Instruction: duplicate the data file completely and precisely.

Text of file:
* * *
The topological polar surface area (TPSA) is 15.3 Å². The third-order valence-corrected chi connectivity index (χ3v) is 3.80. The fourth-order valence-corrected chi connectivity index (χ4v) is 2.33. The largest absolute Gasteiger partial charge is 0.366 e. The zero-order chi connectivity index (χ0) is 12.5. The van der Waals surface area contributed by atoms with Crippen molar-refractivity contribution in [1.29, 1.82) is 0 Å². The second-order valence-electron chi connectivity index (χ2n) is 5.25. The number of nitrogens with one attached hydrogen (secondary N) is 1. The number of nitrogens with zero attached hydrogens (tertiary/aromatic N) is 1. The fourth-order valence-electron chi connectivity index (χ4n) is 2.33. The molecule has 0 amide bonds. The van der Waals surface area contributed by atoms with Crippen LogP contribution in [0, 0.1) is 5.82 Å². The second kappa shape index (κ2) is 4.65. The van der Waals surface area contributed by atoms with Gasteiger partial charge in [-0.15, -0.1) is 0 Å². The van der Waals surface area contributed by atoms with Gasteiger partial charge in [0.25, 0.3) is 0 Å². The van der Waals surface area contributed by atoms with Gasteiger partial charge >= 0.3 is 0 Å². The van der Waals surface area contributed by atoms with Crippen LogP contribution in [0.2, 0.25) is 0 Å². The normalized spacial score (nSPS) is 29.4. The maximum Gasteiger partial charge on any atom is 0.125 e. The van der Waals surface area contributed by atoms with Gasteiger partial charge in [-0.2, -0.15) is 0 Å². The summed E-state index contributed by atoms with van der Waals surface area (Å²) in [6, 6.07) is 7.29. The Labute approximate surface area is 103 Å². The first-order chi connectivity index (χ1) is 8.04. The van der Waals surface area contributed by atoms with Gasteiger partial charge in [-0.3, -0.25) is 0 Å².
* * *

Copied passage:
The topological polar surface area (TPSA) is 15.3 Å². The third-order valence-corrected chi connectivity index (χ3v) is 3.80. The fourth-order valence-corrected chi connectivity index (χ4v) is 2.33. The largest absolute Gasteiger partial charge is 0.366 e. The zero-order chi connectivity index (χ0) is 12.5. The van der Waals surface area contributed by atoms with Crippen molar-refractivity contribution in [1.29, 1.82) is 0 Å². The second-order valence-electron chi connectivity index (χ2n) is 5.25. The number of nitrogens with one attached hydrogen (secondary N) is 1. The number of nitrogens with zero attached hydrogens (tertiary/aromatic N) is 1. The fourth-order valence-electron chi connectivity index (χ4n) is 2.33. The molecule has 0 amide bonds. The van der Waals surface area contributed by atoms with Crippen LogP contribution in [0, 0.1) is 5.82 Å². The second kappa shape index (κ2) is 4.65. The van der Waals surface area contributed by atoms with Gasteiger partial charge in [-0.15, -0.1) is 0 Å². The van der Waals surface area contributed by atoms with Gasteiger partial charge in [0.25, 0.3) is 0 Å². The van der Waals surface area contributed by atoms with Gasteiger partial charge >= 0.3 is 0 Å². The van der Waals surface area contributed by atoms with Crippen LogP contribution in [0.2, 0.25) is 0 Å². The normalized spacial score (nSPS) is 29.4. The maximum Gasteiger partial charge on any atom is 0.125 e. The van der Waals surface area contributed by atoms with Gasteiger partial charge in [-0.2, -0.15) is 0 Å². The summed E-state index contributed by atoms with van der Waals surface area (Å²) in [6, 6.07) is 7.29. The Labute approximate surface area is 103 Å². The first-order chi connectivity index (χ1) is 8.04. The van der Waals surface area contributed by atoms with Gasteiger partial charge in [-0.3, -0.25) is 0 Å².